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Ghost Canyon

Title - 'Get Close: Original Recording Remastered'
Artist - The Pretenders

After the death of two of the original Pretenders, the band was, of course, in major disarray. However, Chrissie Hynde perservered with replacements, and was able to reemerge. With the help of producer Chris Thomas, the band was able to come up with a pretty good approximation of the original Pretenders sound on their third album, the successful "Learning to Crawl". The following tour had them playing to the biggest crowds they had yet seen.

However, Hynde then proceeded to blow it. First, she replaced Thomas with U2 producer Steve Lillywhite, which in itself wasn't a bad sign. After completing only one track, she then fired him, as well as her rhythm section. To replace Lillywhite, she enlisted Jimmy Iovine and Bob Clearmountain, the team behind the mega-smash "Once a Upon a Time", the hit album by then-hubby Jim Kerr's band Simple Minds. She and guitarist Robbie MacIntosh then went through a bunch of session men during recording before settling on two of them, bassist T.M. Stevens and drummer Blair Cunningham, as official Pretenders (although they actually appear on only about half of the cuts).

However, what's good for a synth-pop band like Simple Minds isn't necessarily good for a band like the Pretenders. Iovine and Clearmountain seemed to have forgotten that the Pretenders are a guitar-based band. Instead of the powerful rock guitar attack of Thomas, they instead slicken up the sound and go too way heavy on the keyboards in the mix. A lot of the songs are undermined by either gloppy synthesizers ("When I Change My Life", "Light of the Moon") or annoyingly tinkly pianos ("My Baby", "Don't Get Me Wrong").

More importantly, though, is that Hynde's songwriting took a big dip. She felt that she had to branch out, but the problem is that she wasn't particularly good at what she tried. For instance: funk with obnoxious, obvious social commentary ("Dance", "How Much Did You Get For Your Soul?"), melding hard rock with Indian sounds ("Tradition of Love") or reggae ("I Remember You"). "Chill Factor", which combines a 50's-type doo-wop melody with a moving lyric about single motherhood, is the only one of these experiments that succeeds. The more pop-oriented songs ("My Baby", "When I Change My Life", the boppy hit single "Don't Get Me Wrong") were a bit more listenable, but pale considerably when compared with previous work.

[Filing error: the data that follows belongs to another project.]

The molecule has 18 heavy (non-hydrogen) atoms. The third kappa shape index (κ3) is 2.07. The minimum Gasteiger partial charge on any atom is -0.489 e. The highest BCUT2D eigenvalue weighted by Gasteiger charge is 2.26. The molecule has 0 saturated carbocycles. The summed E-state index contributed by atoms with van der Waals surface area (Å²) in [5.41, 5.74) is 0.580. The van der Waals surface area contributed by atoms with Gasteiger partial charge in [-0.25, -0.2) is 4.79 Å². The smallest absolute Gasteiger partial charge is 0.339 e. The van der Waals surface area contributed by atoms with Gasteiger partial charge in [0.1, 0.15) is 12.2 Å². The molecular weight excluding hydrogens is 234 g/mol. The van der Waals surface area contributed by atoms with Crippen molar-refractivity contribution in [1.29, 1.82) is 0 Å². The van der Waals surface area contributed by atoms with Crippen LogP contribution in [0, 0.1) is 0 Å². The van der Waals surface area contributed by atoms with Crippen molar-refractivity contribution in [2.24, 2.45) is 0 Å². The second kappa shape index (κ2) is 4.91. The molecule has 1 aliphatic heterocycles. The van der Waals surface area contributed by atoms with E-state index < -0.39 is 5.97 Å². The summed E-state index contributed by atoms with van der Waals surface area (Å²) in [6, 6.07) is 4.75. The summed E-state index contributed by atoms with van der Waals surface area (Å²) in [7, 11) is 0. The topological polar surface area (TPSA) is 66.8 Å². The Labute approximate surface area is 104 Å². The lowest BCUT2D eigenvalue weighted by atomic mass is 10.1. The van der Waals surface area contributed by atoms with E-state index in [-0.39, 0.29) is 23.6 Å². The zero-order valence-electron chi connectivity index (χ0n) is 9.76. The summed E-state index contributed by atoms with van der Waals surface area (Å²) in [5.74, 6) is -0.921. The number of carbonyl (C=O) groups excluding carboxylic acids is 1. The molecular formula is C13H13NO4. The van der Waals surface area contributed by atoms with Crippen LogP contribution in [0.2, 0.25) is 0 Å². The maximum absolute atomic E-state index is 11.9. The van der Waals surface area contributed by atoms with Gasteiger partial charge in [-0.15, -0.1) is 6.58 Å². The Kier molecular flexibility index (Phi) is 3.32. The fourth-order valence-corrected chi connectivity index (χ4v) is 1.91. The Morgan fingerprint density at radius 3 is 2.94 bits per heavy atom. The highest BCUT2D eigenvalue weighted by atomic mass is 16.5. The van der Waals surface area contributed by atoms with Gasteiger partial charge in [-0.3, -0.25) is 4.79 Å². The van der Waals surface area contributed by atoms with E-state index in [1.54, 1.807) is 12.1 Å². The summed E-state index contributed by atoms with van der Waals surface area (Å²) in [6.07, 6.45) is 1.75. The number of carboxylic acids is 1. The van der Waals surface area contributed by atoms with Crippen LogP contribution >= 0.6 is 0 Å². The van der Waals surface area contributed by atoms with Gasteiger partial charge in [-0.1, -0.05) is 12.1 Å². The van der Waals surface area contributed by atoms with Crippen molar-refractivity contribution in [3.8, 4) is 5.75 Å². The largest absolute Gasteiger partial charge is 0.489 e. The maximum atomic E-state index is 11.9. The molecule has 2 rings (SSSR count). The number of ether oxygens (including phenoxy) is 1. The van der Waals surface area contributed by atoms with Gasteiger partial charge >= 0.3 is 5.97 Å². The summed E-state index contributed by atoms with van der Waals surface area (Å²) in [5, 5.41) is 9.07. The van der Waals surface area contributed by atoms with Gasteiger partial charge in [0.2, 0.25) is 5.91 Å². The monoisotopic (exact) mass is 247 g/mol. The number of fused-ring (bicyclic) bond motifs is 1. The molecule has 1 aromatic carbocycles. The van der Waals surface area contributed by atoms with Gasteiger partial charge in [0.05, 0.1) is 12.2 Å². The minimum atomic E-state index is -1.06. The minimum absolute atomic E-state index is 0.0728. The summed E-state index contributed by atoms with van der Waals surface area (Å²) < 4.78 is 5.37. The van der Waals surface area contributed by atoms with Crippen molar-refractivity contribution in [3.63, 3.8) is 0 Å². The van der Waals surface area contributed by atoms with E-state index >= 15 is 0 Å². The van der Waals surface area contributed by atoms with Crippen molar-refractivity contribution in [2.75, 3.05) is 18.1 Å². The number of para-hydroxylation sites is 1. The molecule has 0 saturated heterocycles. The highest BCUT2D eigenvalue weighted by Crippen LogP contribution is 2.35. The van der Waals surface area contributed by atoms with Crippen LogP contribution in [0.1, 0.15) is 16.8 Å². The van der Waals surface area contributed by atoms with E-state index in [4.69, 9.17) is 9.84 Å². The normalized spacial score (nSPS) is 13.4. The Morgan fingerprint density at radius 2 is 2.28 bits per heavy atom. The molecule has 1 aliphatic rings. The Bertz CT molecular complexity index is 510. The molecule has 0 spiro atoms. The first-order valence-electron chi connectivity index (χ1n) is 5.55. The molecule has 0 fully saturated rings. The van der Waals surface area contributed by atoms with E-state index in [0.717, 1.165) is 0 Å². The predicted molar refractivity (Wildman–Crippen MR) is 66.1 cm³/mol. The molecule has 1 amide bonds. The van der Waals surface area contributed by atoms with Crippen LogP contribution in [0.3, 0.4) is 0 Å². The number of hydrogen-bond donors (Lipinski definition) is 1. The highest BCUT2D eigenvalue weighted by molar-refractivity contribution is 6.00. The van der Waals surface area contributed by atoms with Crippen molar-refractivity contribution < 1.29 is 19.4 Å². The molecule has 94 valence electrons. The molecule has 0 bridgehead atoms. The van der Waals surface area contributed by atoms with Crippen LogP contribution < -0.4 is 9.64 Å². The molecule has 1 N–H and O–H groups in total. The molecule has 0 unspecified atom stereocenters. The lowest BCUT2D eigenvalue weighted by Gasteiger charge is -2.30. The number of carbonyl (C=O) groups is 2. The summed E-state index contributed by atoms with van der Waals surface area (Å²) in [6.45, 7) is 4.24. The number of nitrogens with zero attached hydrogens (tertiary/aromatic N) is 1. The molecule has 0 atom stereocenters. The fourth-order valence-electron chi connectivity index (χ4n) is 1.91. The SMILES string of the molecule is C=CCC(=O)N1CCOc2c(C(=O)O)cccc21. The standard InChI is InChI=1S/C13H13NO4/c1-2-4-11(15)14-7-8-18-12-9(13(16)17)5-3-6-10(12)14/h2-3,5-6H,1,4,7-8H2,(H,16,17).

Hynde always included at least one cover on her albums. Here, she includes three, and it's telling that two of these are the best songs on the album. "Light of the Moon", by David Bowie guitarist Carlos Alamar and two New York jazz musicians, is forgettable. But "Hymn to Her", by a high school friend of Chrissie's, is a gorgeous ballad about the ambiguity of the female role in relationship. Beautiful, with the ethereal keyboards applied appropriately for once. However, the Lillywhite track, a version of Jimi Hendrix's "Room Full of Mirrors", blows everything else here away. The band had been using it as a wall-of-noise part of their encore, and I think they really do it justice here, rocking hard like they did on their earlier (and later) albums.

The lack of cohesiveness of this, their worst album, carried through to the tour -- Stevens was fired before it even started and MacIntosh quit at the end. Fortunately, Hynde rebounded again, but the band wouldn't be stable again for years.

Pretenders hardcore fans will want this album for the strongest songs, but everyone else will probably just want the hits on a collection. Get any other album (definitely the first should be the top choice) before this one. The extra tracks are - Hold A Candle To This (Alternate Version), World Within Worlds, Tradition Of Love (Remix), Dance (Take 1), Don't Get Me Wrong (Live), and Thumbelina (Live).





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